Washington: Hiking Mount Pilchuck In The North Cascades


Alexis Snell / January 2017

The Adventure:

Hiking Mount Pilchuck


Mount Pilchuck National Park, Washington, USA

Perfect For:

Anyone with hiking experience who is ready to step up their game and take on bigger trails


  • 5.4 miles round trip
  • Elevation gain is 2,300 feet
  • This is a lot of elevation in s short amount of time – pace yourself.
  • Bring layers – the lookout of fully exposed which can mean a drastic difference in temperature and conditions.
  • Don’t forget your 10 Essentials on any hike!


Northwest Forest Pass or $5 per car


With sweeping vistas of Mount Ranier, Mount Baker and the Olympics, this trail had been on my list for a year. I kept putting it off because I think I was scared of it. I had completed longer trails and bigger elevation already, but this one just loomed over me for some reason. It’s 2,300ft of elevation in 2.7(ish) miles up, so it’s work but definitely not the hardest trail out there by any means.

So naturally I decided to conquer this trail (by myself) on a whim after not hiking for 2 months. I had been on vacation and taking long weekends and partying a little too much, which is not exactly the ideal way to prep for a trail. The thing is, I’ve never really been one to do things as expected anyways.

The weather was clearing up for only 2 days, so I took that Friday off and set the alarm clock. It is off Mountain Loop Highway, about 1.5 hours north of Seattle in the North Cascades. Shortly after you turn on to the forest road, you’ll pass the Heather Lake trailhead [a hike I have also done before]. There is an open gate at the far side of the parking area that will allow you to drive up a few more miles to the Mount Pilchuck area. I made it to the trailhead by about 9am, strapped on my pack and headed out.

During the first mile and a half or so I thought I was doing really well. I was keeping pretty good pace [considering I had been replacing my workouts with happy hours] and started thinking, “Ok, this might not be too bad”.

As you can imagine, I was wrong.

I have never in my life taken so many breaks. I’m talking sit down-disgustingly sweaty-catch my breath breaks. You gain a significant portion of the elevation on the back half of the trail, and it’s a killer. Fellow hikers cheered me on as they made their descent, letting me know I was getting close and that it would be worth it. I thanked them and wiped the sweat from my face, knowing giving up was never going to be an option. I was making to that summit even if it took me all damn day.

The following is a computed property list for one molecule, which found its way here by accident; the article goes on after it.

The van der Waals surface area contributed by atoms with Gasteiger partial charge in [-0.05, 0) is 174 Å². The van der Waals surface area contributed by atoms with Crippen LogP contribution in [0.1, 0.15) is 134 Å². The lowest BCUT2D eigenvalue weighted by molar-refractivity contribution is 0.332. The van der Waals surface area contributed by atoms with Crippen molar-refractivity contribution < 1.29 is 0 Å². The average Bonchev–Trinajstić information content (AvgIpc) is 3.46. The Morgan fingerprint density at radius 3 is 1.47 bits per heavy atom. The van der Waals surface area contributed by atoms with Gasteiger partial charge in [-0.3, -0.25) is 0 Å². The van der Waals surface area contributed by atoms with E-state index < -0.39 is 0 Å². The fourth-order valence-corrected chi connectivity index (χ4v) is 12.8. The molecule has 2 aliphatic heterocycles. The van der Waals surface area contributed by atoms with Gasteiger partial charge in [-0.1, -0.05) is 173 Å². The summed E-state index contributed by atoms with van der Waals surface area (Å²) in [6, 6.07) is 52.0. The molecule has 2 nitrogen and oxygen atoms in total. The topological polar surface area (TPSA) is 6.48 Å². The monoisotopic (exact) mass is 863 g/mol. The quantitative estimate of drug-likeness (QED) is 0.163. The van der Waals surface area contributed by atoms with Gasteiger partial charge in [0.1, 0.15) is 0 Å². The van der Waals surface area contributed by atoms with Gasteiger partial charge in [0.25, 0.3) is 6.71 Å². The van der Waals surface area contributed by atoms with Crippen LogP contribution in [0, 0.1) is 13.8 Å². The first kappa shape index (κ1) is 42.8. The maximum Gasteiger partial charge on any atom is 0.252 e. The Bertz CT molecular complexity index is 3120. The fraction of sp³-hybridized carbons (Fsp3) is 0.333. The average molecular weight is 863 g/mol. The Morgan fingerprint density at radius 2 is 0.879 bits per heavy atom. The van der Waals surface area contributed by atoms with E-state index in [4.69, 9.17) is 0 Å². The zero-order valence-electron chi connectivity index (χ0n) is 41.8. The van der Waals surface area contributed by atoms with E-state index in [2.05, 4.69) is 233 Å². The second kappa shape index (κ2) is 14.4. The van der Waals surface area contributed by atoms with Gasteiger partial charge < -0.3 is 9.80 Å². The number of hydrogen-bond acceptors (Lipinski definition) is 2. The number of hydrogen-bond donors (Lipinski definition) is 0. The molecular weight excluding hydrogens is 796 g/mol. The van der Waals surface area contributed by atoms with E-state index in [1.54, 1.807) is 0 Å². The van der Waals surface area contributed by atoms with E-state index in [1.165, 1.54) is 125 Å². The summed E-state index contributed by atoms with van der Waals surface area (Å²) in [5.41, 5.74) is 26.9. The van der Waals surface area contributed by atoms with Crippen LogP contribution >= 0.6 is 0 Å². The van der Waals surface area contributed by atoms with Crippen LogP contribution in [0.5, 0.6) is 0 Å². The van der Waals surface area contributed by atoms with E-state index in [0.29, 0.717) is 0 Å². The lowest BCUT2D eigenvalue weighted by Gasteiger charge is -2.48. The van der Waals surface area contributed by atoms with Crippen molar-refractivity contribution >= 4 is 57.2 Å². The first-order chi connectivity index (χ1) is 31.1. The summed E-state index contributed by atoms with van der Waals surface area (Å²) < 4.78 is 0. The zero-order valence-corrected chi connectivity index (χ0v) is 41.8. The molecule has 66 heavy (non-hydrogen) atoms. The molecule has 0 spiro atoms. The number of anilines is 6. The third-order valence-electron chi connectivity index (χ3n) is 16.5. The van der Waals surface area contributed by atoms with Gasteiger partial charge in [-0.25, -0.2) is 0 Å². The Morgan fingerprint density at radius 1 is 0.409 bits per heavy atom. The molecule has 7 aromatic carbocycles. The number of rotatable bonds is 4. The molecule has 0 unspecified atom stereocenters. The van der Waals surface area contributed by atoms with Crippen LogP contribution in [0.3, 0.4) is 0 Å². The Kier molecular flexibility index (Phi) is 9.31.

You cross several rock fields during the final stretch, and be sure to keep an eye out for the orange markers, they will help keep you on the trail and away from false summits. You will get a beautiful view of the mountains and you make your way up. Once you reach the summit you’ll make your final scramble to the fire lookout. This was my first real scramble, and I don’t love heights, but there was NO WAY I was doing that much work to just skip the grand finale.

The wind was howling and it was freezing, but as I climbed to the top of the ladder, pulled myself up to the walkway and took my first look around, nothing else mattered.

The old fire lookout provides a sweeping panoramic view of the mountain range and the Puget Sound. Can you say gorgeous? The peaks were jagged and some of them snowcapped, but all of the ridgelines were shades of deep blue, and seemed to overlap. Walking the full perimeter of the lookout feels like you are on top of the world.

Everyone who made it to the top high fived each other and no one could stop smiling. There were even a few very brave souls who made the daring scramble out to the overlook boulders for a handstand photo opp. I could barely even watch as I death gripped the railing. Pro Tip? Don’t try this.

If it hadn’t been for the wind, I would have spent an hour or two up there just taking it all in. However, my fingers and nose were turning to ice very quickly, so I spent 15-20 min getting a few photos and patting myself on the back. You can also camp out in the lookout overnight, but it’s usually a first come first served basis. It gets boarded up as the weather turns and the wind picks up, but it is still accessible for overnight stays.

Once you decide to scramble back down from the lookout, there are still plenty of spots to hike around. Most people won’t take their dogs to the lookout, so there are plenty of pups anchored there who don’t mind the company. I mulled around for a bit before heading back down.
It was challenging. It was exhausting. And I cannot wait to do it again.

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To read more from Alexis Snell check her out on Directions Optional

Feature photo credit: Peakbagger.com

Tags: Adventure, Explore, great views, hikes, North America, USA, washington



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